90 percent honesty, prepping and painting miniature woodwork is as tedious as prepping and painting their full-size counterparts. For the Sea House Warming Hut, I considered staining all the trim — a mildly less tedious process — using the same Minwax Classic Gray that the exterior cladding will be. Instead, I opted to paint a semigloss “Simply White” for contrast. My impatient paint application suggests the multiple paint layers slapped on over the years in an effort to preserve coastal buildings from salty corrosion.
And so I carry on, striving for both mindfulness in the process and the satisfaction that only sanding with tiny squares of 600-grit paper can bring.
Through the unpainted window above you can see the Chrysnbon kit stove I assembled and painted like 300 different colors before returning to matte black, that will heat the hut. Still unsure if I’ll use it. I’m rather taken with this modern “Shaker” stove, designed by Antonio Citterio with Toan Nguyen in 2006. I think it would translate to 1:12 scale beautifully, and be fun to build.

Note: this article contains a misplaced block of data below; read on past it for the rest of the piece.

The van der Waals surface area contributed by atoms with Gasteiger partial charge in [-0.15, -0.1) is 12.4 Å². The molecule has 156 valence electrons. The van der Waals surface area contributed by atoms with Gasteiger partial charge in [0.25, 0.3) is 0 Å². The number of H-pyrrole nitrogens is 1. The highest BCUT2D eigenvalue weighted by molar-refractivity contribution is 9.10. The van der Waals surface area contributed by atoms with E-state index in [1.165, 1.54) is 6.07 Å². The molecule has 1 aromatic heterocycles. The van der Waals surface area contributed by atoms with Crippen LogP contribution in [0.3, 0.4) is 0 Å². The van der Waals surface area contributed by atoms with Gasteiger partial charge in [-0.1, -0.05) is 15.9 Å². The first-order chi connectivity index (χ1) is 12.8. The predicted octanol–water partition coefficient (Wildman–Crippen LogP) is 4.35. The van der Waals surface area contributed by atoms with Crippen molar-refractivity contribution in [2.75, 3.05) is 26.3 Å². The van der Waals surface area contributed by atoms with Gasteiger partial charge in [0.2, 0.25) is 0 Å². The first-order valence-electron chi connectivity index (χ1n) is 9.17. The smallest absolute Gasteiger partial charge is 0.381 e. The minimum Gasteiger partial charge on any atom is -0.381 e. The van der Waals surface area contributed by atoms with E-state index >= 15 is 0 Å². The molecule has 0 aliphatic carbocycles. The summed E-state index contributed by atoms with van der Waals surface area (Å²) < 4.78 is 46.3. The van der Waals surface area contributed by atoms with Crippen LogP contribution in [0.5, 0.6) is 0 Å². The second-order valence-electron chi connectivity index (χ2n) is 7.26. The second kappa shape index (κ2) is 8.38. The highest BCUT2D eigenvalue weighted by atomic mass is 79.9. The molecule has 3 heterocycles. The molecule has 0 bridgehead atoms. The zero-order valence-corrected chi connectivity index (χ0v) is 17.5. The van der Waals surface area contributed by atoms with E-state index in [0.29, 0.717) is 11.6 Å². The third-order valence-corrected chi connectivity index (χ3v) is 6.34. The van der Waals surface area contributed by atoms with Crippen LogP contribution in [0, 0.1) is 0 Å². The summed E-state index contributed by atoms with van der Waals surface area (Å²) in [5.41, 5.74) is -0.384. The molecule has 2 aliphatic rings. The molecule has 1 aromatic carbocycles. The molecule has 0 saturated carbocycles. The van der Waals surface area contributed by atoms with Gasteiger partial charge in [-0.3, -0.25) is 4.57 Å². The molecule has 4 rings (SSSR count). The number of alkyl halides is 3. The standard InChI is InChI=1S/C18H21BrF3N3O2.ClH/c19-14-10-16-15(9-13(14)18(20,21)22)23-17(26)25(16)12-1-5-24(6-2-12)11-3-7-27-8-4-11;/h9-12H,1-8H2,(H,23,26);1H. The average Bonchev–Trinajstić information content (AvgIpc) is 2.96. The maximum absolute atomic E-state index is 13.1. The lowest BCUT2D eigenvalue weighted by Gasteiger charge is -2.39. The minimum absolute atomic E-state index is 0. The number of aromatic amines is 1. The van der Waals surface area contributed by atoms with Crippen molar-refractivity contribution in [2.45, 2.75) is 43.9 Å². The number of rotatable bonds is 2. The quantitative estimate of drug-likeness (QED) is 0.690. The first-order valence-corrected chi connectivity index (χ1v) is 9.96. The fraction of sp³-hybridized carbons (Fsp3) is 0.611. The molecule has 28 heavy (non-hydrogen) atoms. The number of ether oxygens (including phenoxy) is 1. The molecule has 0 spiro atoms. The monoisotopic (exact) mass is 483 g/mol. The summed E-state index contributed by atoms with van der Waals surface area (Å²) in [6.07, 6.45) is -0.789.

Finally, this is the unobscured featured image for March on this site’s landing page. It’s a birch tree in Soquel, California that wants to see you.
Until next time, when the paint is dry, and ready to be sanded, then painted. And sanded.
4 thoughts on “Warming Hut Paint Prep”
I feel you pain. Painting is mindnumbing, even in life-size rooms. I do like that contemporary wood stove =0)
I downloaded the Shaker brochure from wittus.com that includes dimensional drawings. I’m taking that as a sign to build. It also contains the sentence “This piece of fireplace furniture has an enormous emotional impact on the living space.” How can I not?
I give you credit, I’m impatient to use tape like you but that will make it look professional. Cool stove and crazy tree!
Thanks, Bennie! Encouraging words help make the third coat of paint easier to do :)